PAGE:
I don't want to go into too much technical detail here (at the risk of someone saying that this post is equally devoid of technical substance). If you do intend to, I have a recommendation: copy the text from the patent document, paste it into a new document, and when you see all those long sequences of sentences that have more or less the same structure, highlight the parts that change from one sentence to the next (boldface and/or italics). Otherwise it's very hard to read.

The bottom line is that Qualcomm's patentability theory fails (even over other prior art than that older Qorvo chip than the one Qualcomm is currently suing Apple over) if one assumes that a person of ordinary skill in the art would simply know that orthogonal and parallel arrangements are viable alternatives.

But it may also fail, regardless of prior art, because of an impermissible broadening or extension. Qualcomm's new claim is a combination of claim 1, claim 3 (dependent on claim 1), claim 5 (dependent on claim 3), claim 7 (dependent on claim 1, which means it actually wasn't meant to be combined with claims 3 and 5 that are on a different branch of the tree), and a new claim limitation referred to as "7.3" (unfortunately neither the court nor counsel explained what exactly it was about), which may not even have adequate support in the specification.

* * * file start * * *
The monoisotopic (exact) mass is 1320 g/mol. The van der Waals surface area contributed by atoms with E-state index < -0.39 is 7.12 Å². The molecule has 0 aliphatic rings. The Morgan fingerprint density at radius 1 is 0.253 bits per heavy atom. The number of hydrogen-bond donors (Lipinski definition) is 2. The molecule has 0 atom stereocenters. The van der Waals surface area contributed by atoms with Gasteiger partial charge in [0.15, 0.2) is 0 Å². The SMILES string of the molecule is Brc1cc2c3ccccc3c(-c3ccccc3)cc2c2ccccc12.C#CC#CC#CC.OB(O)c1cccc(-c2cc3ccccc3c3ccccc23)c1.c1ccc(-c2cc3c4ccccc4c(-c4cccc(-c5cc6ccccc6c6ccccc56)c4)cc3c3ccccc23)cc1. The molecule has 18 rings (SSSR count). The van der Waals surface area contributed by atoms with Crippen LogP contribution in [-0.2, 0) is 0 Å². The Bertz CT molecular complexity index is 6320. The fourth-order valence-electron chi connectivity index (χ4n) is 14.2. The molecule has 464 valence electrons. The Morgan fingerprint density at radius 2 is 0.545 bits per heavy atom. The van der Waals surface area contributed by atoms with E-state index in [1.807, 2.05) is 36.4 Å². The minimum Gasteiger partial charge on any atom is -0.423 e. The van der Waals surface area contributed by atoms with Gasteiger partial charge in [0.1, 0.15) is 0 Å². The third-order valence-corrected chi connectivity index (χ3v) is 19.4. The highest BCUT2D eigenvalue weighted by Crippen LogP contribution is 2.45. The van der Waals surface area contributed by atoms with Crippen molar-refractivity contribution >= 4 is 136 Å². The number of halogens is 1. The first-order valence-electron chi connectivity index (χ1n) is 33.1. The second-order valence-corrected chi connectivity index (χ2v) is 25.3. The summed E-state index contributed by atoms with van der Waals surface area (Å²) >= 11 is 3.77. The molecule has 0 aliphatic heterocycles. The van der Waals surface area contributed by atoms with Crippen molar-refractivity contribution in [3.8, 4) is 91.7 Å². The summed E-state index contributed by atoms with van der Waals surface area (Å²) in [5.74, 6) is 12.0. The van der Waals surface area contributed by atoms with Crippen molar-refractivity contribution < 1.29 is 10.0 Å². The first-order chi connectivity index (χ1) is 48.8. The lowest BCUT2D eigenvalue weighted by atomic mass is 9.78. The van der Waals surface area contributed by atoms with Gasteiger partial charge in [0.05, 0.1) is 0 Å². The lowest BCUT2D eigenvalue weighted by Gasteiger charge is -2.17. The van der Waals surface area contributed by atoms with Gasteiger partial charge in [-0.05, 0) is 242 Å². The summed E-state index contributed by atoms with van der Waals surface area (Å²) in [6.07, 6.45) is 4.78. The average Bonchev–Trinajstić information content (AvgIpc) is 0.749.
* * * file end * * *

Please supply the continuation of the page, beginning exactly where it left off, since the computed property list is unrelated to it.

What is undoubtedly creative, inventive and potentially innovative here is how Qualcomm's lawyers created this unique blend of claims, including claims that apparently were never meant to be combined with each other in the first place. However, the court's concern is about a lack of technical substance.

What's behind all of this, well, contortion? Qualcomm's counsel explained that the new claim--which is the one over which Qualcomm is seeking an injunction, and it's a fallback position as an amendment (if needed) in the parallel nullity proceedings--was meant to address the prior art presented by Apple and the Qorvo 8081 chip from two angles: prior art and (private) prior use. The prior use defense didn't get much traction, by the way, but it most likely won't be outcome-determinative. A stay looms large, and this patent is most likely going to go down the proverbial, non-electrical drain.

Why is Qualcomm having such problems with its patents-in-suit (its Munich patents are also of dubious validity)? One common characteristic is that they're fairly recent patents. The younger a patent is, the more prior art, and the greater the potential for prior-use rights. Conventional wisdom in German patent infringement lawsuits is that you want to have a certain enforcement window left, but even if it's less than a year, that may be all it takes to get the upper hand. The likes of Nokia typically assert patents that are fairly close to expiration, as did Microsoft against Motorola. Only Apple was different because its iPhone patents were, obviously, not very old at the time it started enforcing them against Android device makers.